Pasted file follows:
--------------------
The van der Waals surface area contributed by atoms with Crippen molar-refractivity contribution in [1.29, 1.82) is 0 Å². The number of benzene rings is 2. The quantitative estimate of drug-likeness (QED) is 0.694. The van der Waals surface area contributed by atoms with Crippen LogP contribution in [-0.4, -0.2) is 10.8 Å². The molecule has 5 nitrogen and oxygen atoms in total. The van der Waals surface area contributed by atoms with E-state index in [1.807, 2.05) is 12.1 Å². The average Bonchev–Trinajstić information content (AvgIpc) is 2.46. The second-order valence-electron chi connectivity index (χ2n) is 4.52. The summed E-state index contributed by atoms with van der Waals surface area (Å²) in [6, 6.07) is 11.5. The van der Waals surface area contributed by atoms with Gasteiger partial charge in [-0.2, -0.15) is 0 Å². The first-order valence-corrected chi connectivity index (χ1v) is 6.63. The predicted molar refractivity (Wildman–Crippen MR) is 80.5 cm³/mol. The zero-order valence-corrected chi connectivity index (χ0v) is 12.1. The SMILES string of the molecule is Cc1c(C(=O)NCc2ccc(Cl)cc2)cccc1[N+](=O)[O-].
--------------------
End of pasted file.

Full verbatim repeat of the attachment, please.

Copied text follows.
The van der Waals surface area contributed by atoms with Crippen molar-refractivity contribution in [1.29, 1.82) is 0 Å². The number of benzene rings is 2. The quantitative estimate of drug-likeness (QED) is 0.694. The van der Waals surface area contributed by atoms with Crippen LogP contribution in [-0.4, -0.2) is 10.8 Å². The molecule has 5 nitrogen and oxygen atoms in total. The van der Waals surface area contributed by atoms with E-state index in [1.807, 2.05) is 12.1 Å². The average Bonchev–Trinajstić information content (AvgIpc) is 2.46. The second-order valence-electron chi connectivity index (χ2n) is 4.52. The summed E-state index contributed by atoms with van der Waals surface area (Å²) in [6, 6.07) is 11.5. The van der Waals surface area contributed by atoms with Gasteiger partial charge in [-0.2, -0.15) is 0 Å². The first-order valence-corrected chi connectivity index (χ1v) is 6.63. The predicted molar refractivity (Wildman–Crippen MR) is 80.5 cm³/mol. The zero-order valence-corrected chi connectivity index (χ0v) is 12.1. The SMILES string of the molecule is Cc1c(C(=O)NCc2ccc(Cl)cc2)cccc1[N+](=O)[O-].